I’m Fred Venturini, author of The Samaritan, and I’m going to talk about horror, and tell you about the time I handled a dead body.
Why Do We Like Horror? It’s a question that has been chewed up and examined in tons of essays and interviews. The enjoyment of horror has been called a rehearsal for death, a way to soften the blow of our mortality, a way to inoculate ourselves against the true and real fears in our lives.
A closely related question for anyone who writes dark material: Why do you write the things you write? Here’s a question that Stephen King cleverly answers, “Why do you assume I have a choice?” I can’t steal that fantastic response, but I can tell you a story.
I used to be a Park Ranger at Carlyle Lake in Southern Illinois, which may conjure up thoughts of water skiing and sailing, swimming and barbecues. But dig a big hole somewhere, fill it with water, and let people swim in it, and you’re going to end up with some casualties.
I was in my early twenties, working summers at the lake, writing tickets, thinking I was a hot-shot. Polishing my badge, wearing reflective sunglasses, and thinking my pepper spray was a six-shooter. What a job, right?
Things got real when I learned about how drownings are handled.
All steps are taken to recover a body quickly—dive teams called in, dragging with big treble hooks (yes, hooks) for hours on end. But most of the time, the recovery method that works most effectively is to simply wait for the body to float on its own.
A man drowned during my first year as a bonafide, ticket writing Park Ranger. They did not recover him during the search, so the wait was on. A couple days later, he finally floated to the top, and I drew the unlucky morning shift to recover the body.
I accompanied our lead ranger (we’ll call him Boss) and the local Sheriff on a boat out to the rocks where he washed up on a misty, gray morning. Boss was a veteran, and tried to gird me for what was coming. He put Vick’s vapo-rub under my nose to guard against the smell, told me to double up on my gloves, and then added, “Don’t look at the face. No matter what.”
The victim—we’ll call him Brian—was floating against the rip-rap, his white skin almost glowing against the overcast morning. He slapped the shore with each gentle wave, his porkish back and the top of his head skimming the top of the water.
We hopped out of the boat and onto the rocks. I kept my mouth shut for the whole ride over, and wasn’t talking now. I wanted to stay tough, get done, and get out. No problem.
But what about his face? Did Boss actually want to test me, to see if I’d disregard his order and look? Did something strange happen to drowned people’s faces? What would it look like after two days underwater?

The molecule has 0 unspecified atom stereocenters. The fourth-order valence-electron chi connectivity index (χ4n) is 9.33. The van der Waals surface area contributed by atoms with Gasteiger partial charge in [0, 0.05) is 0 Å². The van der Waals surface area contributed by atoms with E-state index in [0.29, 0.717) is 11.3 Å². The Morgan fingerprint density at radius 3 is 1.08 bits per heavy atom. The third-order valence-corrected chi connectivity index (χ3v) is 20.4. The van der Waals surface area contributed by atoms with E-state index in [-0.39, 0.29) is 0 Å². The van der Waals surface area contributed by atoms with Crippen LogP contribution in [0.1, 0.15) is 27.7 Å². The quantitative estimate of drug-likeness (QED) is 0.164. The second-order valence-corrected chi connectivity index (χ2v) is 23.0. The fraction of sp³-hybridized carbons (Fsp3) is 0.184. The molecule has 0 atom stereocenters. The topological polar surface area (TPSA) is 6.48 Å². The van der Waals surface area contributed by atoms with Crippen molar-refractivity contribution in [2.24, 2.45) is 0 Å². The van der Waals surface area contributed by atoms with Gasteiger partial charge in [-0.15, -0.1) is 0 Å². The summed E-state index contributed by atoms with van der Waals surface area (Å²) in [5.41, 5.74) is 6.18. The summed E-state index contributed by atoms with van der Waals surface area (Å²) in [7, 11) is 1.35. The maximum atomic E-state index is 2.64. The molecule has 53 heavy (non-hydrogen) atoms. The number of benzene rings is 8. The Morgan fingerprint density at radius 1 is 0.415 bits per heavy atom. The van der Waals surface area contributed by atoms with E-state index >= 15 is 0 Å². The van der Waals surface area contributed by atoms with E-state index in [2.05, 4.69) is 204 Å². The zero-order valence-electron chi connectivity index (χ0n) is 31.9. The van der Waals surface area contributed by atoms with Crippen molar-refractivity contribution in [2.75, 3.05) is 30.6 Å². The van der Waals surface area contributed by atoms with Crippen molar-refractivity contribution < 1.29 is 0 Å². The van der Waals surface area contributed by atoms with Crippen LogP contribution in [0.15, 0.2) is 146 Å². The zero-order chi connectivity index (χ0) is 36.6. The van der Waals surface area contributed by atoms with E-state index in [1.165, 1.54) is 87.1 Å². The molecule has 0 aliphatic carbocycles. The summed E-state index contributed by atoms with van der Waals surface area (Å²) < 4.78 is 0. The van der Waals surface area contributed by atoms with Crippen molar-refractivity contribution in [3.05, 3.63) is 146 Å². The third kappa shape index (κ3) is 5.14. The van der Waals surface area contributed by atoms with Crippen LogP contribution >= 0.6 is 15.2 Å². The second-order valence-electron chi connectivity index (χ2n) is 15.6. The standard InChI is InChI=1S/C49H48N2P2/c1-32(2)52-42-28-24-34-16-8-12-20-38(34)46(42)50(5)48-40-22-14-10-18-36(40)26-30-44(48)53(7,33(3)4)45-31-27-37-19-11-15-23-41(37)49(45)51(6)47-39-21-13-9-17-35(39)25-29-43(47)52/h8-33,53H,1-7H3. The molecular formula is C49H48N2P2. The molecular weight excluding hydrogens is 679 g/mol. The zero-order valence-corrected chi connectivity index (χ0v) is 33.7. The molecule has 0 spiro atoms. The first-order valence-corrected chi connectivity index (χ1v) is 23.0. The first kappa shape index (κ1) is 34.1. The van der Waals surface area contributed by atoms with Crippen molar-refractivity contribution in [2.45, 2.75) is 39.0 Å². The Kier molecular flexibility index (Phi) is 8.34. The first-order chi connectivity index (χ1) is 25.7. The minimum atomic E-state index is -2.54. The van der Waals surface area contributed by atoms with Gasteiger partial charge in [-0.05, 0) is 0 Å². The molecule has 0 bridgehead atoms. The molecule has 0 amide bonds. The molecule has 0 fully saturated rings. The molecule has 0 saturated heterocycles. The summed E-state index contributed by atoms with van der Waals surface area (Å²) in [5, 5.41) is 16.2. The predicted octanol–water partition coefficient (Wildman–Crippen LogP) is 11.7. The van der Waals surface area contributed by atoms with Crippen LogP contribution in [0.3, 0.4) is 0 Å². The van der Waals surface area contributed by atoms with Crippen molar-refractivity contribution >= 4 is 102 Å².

The Sheriff waded out and snagged Brian’s waistband and ushered him up to the rocks. His body was frozen in a reaching position, his one arm extended, his legs bent in mid-kick. He looked like one of those bodies on the History Channel encased in volcanic ash, a snapshot of his final moment of attempted survival.
The skin poking out from the water was white, but now he was face down on the rocks, wearing nothing but tattered jean shorts. His lower back was blue from the pooling blood. Other patches of skin were blistered, bubbled, and peeling, hanging off in flaps and drapes, like the water were boiling him instead of cradling him.
Boss unzipped the body bag and spread it over the rocks. The Sheriff held the loop of Brian’s jeans, waiting for help to move him into the bag.
Even with the salve under my nose, I breathed through my mouth, knowing that even a hint of the scent might cost me my breakfast, and looking tough was priority number one—why go through it if you’re not going to impress the Boss?
The Sheriff scooted him up to the edge of the bag. Boss got on one knee. I wrapped my gloved fingers around Brian’s bicep, ready to help turn him over.
Here he was—an actual dead man. The body now felt like stone, but once, it was limber and alive. And now he was on his back, face-up.
I couldn’t help myself.
Brian’s face was undeniably human, but devoid of eyes and color. His sockets were black holes, his short hair stuck onto his forehead—like seaweed. He looked sad. His goatee looked completely healthy, the hair bristling and vibrant, framing his open, partially frowning mouth. To be honest, I didn’t think it was a big deal at the time. I didn’t gag or have nightmares—but I didn’t forget, either.
In fact, in those years since, I can recall every trace of his features, an image impossible to forget. This wasn’t your made-up-for-an-audience, suit-and-tie-in-a-casket dead body, after all. And I realized that Boss had been young once and made the same mistake—he was trying to help me, but I couldn’t resist getting a glimpse, seeing for myself.
Some people would be able to keep their eyes down. I couldn’t, and those like me are horror fans. They cannot help but stare down terrible things. True horror is not campy or funny; true horror forces us to look the impossible, the dead, the terrifying square in the eye. It makes the dead man’s face real on the page, or on the screen. Part of us doesn’t want to watch. When we are awake at night, or sweating from a nightmare, or truly shaken from that short story or film or novel, we wonder why we put ourselves through the wringer of viewing the horrible, of buying the wares of those who create it. People try to reconcile the appeal, but this is primal, not rational.
But I can save you, can’t I? I can warn you. I’ve been there. I know better. I can tell you not to look at the face.
But you will anyway.